Perhaps because of their hugely labour intensive methods, the Ballads were cancelled by the BBC in 1964. This was a devastating blow to Parker, who saw himself as developing a method of documentary that was socially important. The Ballads were dropped because of financial cutbacks; but there were rumoured allegations that the programmes were pushed from the BBC schedule because of the radical views they aired. Turning this moment of defeat into an opportunity to immerse himself in his other interests, Parker now continued to experiment with drama and music as a way of critiquing social values, through venues such as The Grey Cock Folk Club and the Birmingham Folk Centre. He also became active in the supporting the rights of travellers with the ‘West Midlands Gypsy Liaison Group’.
After finally being forced to leave the BBC in 1972, the following year saw the emergence of ‘Banner Theatre’, formed by Parker alongside other activists such as Rhoma Bowdler and Dave Rogers. ‘Banner’ proudly aimed at community performances committed to worker’s themes. Like the Radio Ballads, Banner’s plays were intimately and passionately produced through ‘actuality’, interviews, research and dialogue. Shows were not performed at expensive theatre venues but places where working class communities could be present. Although Parker died in 1980, Banner Theatre today continues to challenge ‘media myths’ and social themes such as immigration, work and asylum. Their latest performance in Birmingham was entitled ‘Strangers in Paradise Circus’ (2007).
‘A People’s Art’
The Radio Ballads and Banner Theatre are an important and living part of our local and national heritage, embodying a long tradition of people-centred approaches to social activism and artistic innovation. According to Parker “The conviction of the authors is that the Radio Ballad indicated at least the beginning of an approach to People’s Art which provides the artist and the intellectual with necessary roots in common working experience, and so allows him to give back to the people, themselves, but sharpened and typified in art; to give them “Fuel in Snowy Weather” and not flowers on brocade”(Charles Parker essay, “The Radio Ballads”, 1972).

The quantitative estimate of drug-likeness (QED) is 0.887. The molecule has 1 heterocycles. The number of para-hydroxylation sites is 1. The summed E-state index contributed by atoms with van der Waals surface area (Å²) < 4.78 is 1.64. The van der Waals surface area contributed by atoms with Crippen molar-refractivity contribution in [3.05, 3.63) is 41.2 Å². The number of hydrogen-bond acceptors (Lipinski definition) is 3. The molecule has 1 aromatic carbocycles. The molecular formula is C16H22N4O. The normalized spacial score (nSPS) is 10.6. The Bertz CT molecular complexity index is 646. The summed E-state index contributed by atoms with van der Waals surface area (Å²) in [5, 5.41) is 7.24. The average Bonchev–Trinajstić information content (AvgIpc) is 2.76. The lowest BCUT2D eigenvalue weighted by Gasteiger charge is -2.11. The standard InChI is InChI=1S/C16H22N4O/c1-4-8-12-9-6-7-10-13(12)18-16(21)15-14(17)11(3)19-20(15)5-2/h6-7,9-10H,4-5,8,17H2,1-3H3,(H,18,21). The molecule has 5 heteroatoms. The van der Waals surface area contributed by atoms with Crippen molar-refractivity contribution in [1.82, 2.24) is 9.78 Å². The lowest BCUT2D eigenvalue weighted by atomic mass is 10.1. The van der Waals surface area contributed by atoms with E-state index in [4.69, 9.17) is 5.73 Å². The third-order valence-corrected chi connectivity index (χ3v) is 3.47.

With his great passion for living histories, Parker’s work with both radio and with drama undoubtedly changed the way social issues were raised and set an important standard for other artists to follow. Today, we need to learn from Parker’s techniques, but also analyse his approach. For instance, it may be necessary to question whether Parker’s attempt to establish a ‘people’s art’ risked creating a sentimental view of the ‘working class’ that could create distance and resentment as well as bridge gaps and heal divides. It may also be useful to compare the approach of Parker with the work of the film documentary maker, Phillip Donnellan. Both men collaborated on work such as The Colony (1964), which told the story of the African-Caribbean community. Some of the stories Donnellan captured were considered so explosive that they were banned from transmission, such as The Irishmen (1965).
Aims of Learning Unit
This learning unit is designed to explore the legacy of Charles Parker’s Radio Ballads and the emergence of Banner Theatre. It gives a flavour of the sound recordings contained in Birmingham Central Library’s Charles Parker Archive and suggests how they might be helpful to students, teachers, research groups, heritage teams and those with a general interest in social history. It also provides further information and introductions on:
- The history of the Radio Ballads and those involved.
- Links between the Radio Ballads and Banner Theatre.
- The contribution of Banner Theatre today.
Author: Dr Andy Green
Image: Charles Parker at Saltley Gas Works, for 'Maker and the Tool', 1960s [Birmingham City Archives: MS 4000/2/90/21/4]
Charles Parker and The Radio Ballads -
Sound Gallery - coming soon